Sun Belt Football Players and the Game of Fortnite: A Match Made in Tilted Towers

Fortnite is a game that transcends communities and cliques across the world and its reach permeates an astounding number of niche audiences.

The game has drawn the free time of many, including college football players. Those in the Sun Belt are no exception.

At Sun Belt media day, I talked to each player in attendance about the game and learned a lot about the impact the game has had on the players.

For a few, they’ve never played before. Their reasoning? They don’t want to get addicted.

This is the case for Appalachian State running back Jalin Moore. While he doesn’t play, he says the game breeds competition and the trash talk bleeds onto the field. As for who the best player is?

“(Clifton) Duck is the best,” Moore said. “Look at his tweets and look at his twitch, whatever that is. He’ll wake us up in the morning yelling into his headset.”

As for Coastal Carolina defensive back Anthony Chesley, he says he simply doesn’t have the patience for the game.

“From my understanding, if you go really far and die, you have to start over,” Chesley said. “I can’t do that.”

While most players started playing the game because of its popularity, Georgia State offensive lineman Hunter Atkinson claims he started playing for a different reason.

“I had to get on Fortnite because all my teammates were too trash to play (Player Unknown Battlegrounds),”Atkinson said. “PUBG is tougher because the map is bigger and it’s much tougher to aim… You’re not going to hit me (on PUBG).”

When it comes to how these players perform in the battle royale game, a pattern quickly became apparent.

“I like to think of myself as the second best player in the world, behind Ninja,” South Alabama linebacker Bull Barge said. “I’m a very dedicated fortnite player”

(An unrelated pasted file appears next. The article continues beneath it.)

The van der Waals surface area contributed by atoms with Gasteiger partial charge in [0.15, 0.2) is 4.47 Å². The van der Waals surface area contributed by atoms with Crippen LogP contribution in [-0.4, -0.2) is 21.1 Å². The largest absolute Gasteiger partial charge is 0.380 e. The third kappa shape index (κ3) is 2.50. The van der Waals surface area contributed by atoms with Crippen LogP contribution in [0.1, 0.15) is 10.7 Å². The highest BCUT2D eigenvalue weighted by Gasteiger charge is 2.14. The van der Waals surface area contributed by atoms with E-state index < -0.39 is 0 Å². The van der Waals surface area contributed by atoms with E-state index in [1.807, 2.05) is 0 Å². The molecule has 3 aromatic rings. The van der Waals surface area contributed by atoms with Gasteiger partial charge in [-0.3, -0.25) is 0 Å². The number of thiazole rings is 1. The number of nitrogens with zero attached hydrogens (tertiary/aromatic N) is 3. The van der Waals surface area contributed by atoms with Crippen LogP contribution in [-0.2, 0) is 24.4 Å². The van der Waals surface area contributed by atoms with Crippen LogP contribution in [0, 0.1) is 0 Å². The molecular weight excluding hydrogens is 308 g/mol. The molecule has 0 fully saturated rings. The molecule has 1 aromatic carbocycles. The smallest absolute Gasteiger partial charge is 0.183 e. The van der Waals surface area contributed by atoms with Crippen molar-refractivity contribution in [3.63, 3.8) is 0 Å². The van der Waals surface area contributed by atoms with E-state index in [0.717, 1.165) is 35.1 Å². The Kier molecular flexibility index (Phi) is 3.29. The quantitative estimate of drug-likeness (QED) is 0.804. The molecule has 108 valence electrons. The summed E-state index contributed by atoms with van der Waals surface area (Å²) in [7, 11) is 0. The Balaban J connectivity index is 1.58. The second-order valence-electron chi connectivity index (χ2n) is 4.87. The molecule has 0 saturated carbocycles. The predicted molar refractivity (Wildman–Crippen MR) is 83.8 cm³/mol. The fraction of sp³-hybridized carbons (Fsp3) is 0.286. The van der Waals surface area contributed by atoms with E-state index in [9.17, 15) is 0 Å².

There were some who passed off the credit of being the team’s best player to someone else but among the others who claimed to be the top player were Texas State’s Aaron Brewer and Coastal’s Kilton Anderson.

Another pattern that became prevalent was the amount of kills each player averaged. The most common answer was 4-5 kills. When asked if that was a stretch, I was usually met with nervous laughter.

While nobody there claimed to average double-digit kill totals, Troy linebacker Hunter Reese says he’s seen multiple teammates reach 20 in a game.

“Kyler Knudsen, Jeb Davis and Kaleb Barker are definitely the best I know,” Reese said. “They’ve all hit 20 kills before.”

Some are admittedly maybe not as strong as others, such as Georgia State’s Michael Shaw. Even he, though, claims to average 4-5 kills a game despite stating that center Jamal Paxton carries him in squad matches.

Before they can even tally up kills, though, they need to land first. The most common preferred landing spot was Tilted Towers. As Barge put it, “I want all the smoke.”

It would make sense for a head-hunting defensive star to be aggressive, but this isn’t the case for App State’s Myquan Stout.

“I like to go to the edge, gather some loot and make my way to the middle,” Stout said. “I go to Snobby (shores) every now and then.”

There are other locations that players like to land, such as pleasant park by the aforementioned Brewer and Salty Springs by Texas State linebacker Bryan London.

Georgia Southern running back Wesley Fields has an interesting set of landing zones, to say the least. His preferred drop-spots are Flush Factory, Junk Junction and Risky Reels.

Perhaps the most intelligent Fortnite player to arrive at the Superdome was Louisiana-Monroe linebacker David Griffith.

His knowledge of Fortnite geography quickly became apparent as he talked about the different locations and the quality of several landing spots.

When asked whether they preferred the pump or the tactical shotgun, most players quickly chose the tac. Griffith, however, gave a different answer.

“It depends on the color,” Griffith said. “I’ll take the blue tac over the blue pump but I’ll take a blue or green pump over a gray tac, and vice versa.”

While Griffith knows the game well, the same probably can’t be said for South’s Jamarius Way, who was quoted as saying he would drop a scar for a blue tac every time.

Fortnite has taken over off the field for players throughout the Sun Belt and the result of the added competition has been positive across the board.

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